Cartagena Protocol on Biosafety (2000)

The Cartagena Protocol on Biosafety aims to protect biodiversity from potential risks posed by living genetically modified organisms. It is one of eight conventions on the protection of the environment which are covered under the GSP+ regulation.

The Cartagena Protocol was formally adopted in 2000, entered into force in 2003 and is a supplement to the Biodiversity Convention. The Protocol is the first legally binding international treaty which regulates the cross-border transport, handling and use of genetically modified organisms (GMO’s). Three provisions stand at the centre of the Protocol. Firstly, cross-border transports of living, genetically modified organisms are subject to a special procedure to ensure information transparency and safety of this transport. Second, GMO’s like soy and maize which are directly processed to food products and animal feed are exempt from these provisions. Third, GMO’s which will be released to the environment require the approval of the importing country. The Conference of the Parties serves as the governing body of the Protocol and receives the periodic reports by the State parties on measures and policies taken to implement the provisions under the Protocol. The Cartagena Protocol belongs to the eight environmental protection conventions which are covered by the GSP+ regulation.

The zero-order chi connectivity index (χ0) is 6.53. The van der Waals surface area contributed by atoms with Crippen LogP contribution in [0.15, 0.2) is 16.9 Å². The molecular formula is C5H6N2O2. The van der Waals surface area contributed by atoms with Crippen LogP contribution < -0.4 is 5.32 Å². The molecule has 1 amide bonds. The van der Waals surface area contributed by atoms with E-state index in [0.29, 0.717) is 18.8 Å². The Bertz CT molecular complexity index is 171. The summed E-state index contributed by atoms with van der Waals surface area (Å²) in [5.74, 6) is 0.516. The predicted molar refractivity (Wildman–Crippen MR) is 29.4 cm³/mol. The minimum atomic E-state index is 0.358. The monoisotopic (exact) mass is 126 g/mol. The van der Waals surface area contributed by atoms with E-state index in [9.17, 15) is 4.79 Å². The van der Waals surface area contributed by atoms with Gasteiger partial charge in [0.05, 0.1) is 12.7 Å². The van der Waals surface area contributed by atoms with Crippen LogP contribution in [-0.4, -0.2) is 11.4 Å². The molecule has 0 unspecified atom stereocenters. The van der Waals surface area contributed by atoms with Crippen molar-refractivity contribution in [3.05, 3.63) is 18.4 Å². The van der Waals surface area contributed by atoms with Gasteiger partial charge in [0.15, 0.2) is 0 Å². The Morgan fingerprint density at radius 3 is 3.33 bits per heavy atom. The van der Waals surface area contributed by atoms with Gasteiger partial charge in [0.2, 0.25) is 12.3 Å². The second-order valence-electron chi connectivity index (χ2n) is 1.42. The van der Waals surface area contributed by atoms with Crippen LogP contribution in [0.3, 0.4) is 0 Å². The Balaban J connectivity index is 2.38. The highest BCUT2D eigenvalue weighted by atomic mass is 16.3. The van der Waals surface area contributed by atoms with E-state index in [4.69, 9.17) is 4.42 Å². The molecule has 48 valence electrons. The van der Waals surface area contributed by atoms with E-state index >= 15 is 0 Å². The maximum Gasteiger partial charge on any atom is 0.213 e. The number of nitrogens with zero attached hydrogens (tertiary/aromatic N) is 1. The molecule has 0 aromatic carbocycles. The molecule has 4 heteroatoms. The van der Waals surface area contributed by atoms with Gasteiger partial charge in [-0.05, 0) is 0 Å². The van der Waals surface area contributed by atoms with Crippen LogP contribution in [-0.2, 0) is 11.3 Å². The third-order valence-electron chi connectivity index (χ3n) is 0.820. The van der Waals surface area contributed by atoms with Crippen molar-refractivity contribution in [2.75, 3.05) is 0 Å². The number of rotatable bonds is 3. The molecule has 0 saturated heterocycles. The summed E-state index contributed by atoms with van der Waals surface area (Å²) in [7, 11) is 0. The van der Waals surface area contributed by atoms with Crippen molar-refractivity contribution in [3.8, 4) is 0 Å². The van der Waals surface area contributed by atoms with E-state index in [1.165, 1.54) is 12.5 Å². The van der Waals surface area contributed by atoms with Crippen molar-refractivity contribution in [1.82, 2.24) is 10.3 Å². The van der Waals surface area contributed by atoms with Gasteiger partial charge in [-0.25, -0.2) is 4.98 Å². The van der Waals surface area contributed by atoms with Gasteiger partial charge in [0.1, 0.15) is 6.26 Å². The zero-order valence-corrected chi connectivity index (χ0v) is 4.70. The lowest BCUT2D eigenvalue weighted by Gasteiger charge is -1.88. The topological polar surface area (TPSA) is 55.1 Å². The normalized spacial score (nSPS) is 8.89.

Conference of the Parties (COP) / UN